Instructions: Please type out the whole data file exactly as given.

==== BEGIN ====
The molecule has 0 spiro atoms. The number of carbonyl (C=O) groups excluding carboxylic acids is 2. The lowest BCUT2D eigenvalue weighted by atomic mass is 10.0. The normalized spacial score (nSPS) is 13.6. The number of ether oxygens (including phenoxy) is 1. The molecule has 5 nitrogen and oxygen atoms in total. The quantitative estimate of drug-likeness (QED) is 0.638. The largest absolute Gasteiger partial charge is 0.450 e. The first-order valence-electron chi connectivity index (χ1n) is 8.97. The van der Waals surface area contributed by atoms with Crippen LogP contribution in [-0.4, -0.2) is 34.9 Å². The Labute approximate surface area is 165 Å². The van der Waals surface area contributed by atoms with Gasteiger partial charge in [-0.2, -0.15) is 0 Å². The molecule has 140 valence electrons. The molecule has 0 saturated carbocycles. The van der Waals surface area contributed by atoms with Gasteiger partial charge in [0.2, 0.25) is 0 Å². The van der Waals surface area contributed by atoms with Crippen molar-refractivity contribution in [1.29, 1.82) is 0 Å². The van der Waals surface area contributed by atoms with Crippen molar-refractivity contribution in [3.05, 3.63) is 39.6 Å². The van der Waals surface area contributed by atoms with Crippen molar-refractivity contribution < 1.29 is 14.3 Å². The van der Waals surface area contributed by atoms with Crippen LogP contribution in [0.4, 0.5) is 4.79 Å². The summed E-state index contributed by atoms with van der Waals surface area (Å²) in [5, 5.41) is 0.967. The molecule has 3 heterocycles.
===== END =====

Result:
The molecule has 0 spiro atoms. The number of carbonyl (C=O) groups excluding carboxylic acids is 2. The lowest BCUT2D eigenvalue weighted by atomic mass is 10.0. The normalized spacial score (nSPS) is 13.6. The number of ether oxygens (including phenoxy) is 1. The molecule has 5 nitrogen and oxygen atoms in total. The quantitative estimate of drug-likeness (QED) is 0.638. The largest absolute Gasteiger partial charge is 0.450 e. The first-order valence-electron chi connectivity index (χ1n) is 8.97. The van der Waals surface area contributed by atoms with Crippen LogP contribution in [-0.4, -0.2) is 34.9 Å². The Labute approximate surface area is 165 Å². The van der Waals surface area contributed by atoms with Gasteiger partial charge in [-0.2, -0.15) is 0 Å². The molecule has 140 valence electrons. The molecule has 0 saturated carbocycles. The van der Waals surface area contributed by atoms with Gasteiger partial charge in [0.2, 0.25) is 0 Å². The van der Waals surface area contributed by atoms with Crippen molar-refractivity contribution in [1.29, 1.82) is 0 Å². The van der Waals surface area contributed by atoms with Crippen molar-refractivity contribution in [3.05, 3.63) is 39.6 Å². The van der Waals surface area contributed by atoms with Crippen molar-refractivity contribution < 1.29 is 14.3 Å². The van der Waals surface area contributed by atoms with Crippen LogP contribution in [0.4, 0.5) is 4.79 Å². The summed E-state index contributed by atoms with van der Waals surface area (Å²) in [5, 5.41) is 0.967. The molecule has 3 heterocycles.